And their work is wretched, for "copying law papers [is] proverbially a dry, husky sort of business." The lawyer admits: "It is a very dull, wearisome, and lethargic affair. I can readily imagine that, to some sanguine temperaments, it would be altogether intolerable." He even states that if Nippers "wanted anything, it was to be rid of a scrivener's table altogether." Yet the lawyer never attributes his employees' less than ideal performance to the fact that their jobs are tedious and low-paying "at the usual rate of four cents a folio (one hundred words)."

The lawyer, Turkey, and Nippers function moderately well--until Bartleby arrives. "The good office . . . of a Master in Chancery [is] conferred upon" the lawyer, and he needs "additional help." "After a few words touching his qualifications," the lawyer hires Bartleby, who seems to be quite "sedate." Bartleby works in a "corner by the folding doors" where there is "a small side window" which "commanded at present no view at all." The lawyer states: "Within three feet of the panes was a wall, and the light came down from far above, between two lofty buildings, as from a very small opening in a dome. Still further to a satisfactory arrangement, I procured a high green folding screen, which might entirely isolate Bartleby from my sight, though not remove him from my voice." The purpose of the screen, then, although it can be moved, is to segregate Bartleby.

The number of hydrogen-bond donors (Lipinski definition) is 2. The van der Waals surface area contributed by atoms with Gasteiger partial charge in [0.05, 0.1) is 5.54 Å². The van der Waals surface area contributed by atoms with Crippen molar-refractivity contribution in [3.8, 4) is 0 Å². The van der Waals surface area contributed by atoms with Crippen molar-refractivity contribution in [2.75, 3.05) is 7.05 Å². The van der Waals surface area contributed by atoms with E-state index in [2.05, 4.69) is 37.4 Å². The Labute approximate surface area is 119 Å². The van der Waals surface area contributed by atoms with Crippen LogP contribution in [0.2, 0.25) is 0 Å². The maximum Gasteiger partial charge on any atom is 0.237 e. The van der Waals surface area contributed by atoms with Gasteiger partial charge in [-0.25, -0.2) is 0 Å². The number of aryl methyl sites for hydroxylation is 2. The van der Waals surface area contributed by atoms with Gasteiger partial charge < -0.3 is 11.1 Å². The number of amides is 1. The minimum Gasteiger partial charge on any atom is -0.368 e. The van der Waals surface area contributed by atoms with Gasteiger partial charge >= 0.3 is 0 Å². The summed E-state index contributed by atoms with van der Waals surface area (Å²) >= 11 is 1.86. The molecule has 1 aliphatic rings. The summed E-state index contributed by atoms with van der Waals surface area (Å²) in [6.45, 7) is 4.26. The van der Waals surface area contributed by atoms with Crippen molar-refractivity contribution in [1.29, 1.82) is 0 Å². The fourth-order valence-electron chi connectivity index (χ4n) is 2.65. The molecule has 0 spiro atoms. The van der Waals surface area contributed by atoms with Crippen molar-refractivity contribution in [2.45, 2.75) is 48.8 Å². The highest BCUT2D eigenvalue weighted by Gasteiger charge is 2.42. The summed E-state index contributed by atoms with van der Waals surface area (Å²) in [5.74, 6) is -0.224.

And we soon see that Bartleby exemplifies the ignored, overlooked worker. He toils alone, performing "an extraordinary quantity of writing." Day and night, Bartleby writes "on silently, palely, mechanically," performing the work that must be "closely written in a crimpy hand." His corner is his "hermitage." But then, the lawyer calls Bartleby in "to examine a small paper with [him]." Bartleby responds: "'I would prefer not to'." In the course of the story, Bartleby uses the phrase "prefer not to" in some form twenty-three times. He prefers not to answer question; he "prefer[s] not to be a little reasonable"; he "prefer[s] to be left alone"; but most of the time, he simply "prefers not to. Through Melville's use of this "prefer not to" motif, Bartleby develops into a symbol of "passive resistance."

In a wonderfully comedic segment, everyone in the office starts "preferring." First, the lawyer discovers that he "had got into the way of involuntarily using the word 'prefer' upon all sorts of not exactly suitable occasions." Then Turkey suggests that Bartleby might "prefer to take a quart of good ale every day," and the lawyer cries, "So you have got the word, too'." Turkey replies: "'Oh, prefer? oh yes--queer word. I never use it myself. But, sir, as I was saying, if he would but prefer--'." The lawyer "tremble[s] to think that [his] contact with the scrivener had already and seriously affected [him] in a mental way." Soon, Bartleby's preferences--or non-preferences--take over the entire office, and he trains the lawyer not to bother him: " . . . every added repulse . . . only tended to lessen the probability of [the lawyer] repeating the inadvertence." But Bartleby is "useful" to the lawyer, so he "can get along with" Bartleby. Besides, humoring Bartleby allows the lawyer to "lay up in [his] soul what will eventually prove a sweet morsel for [his] conscience."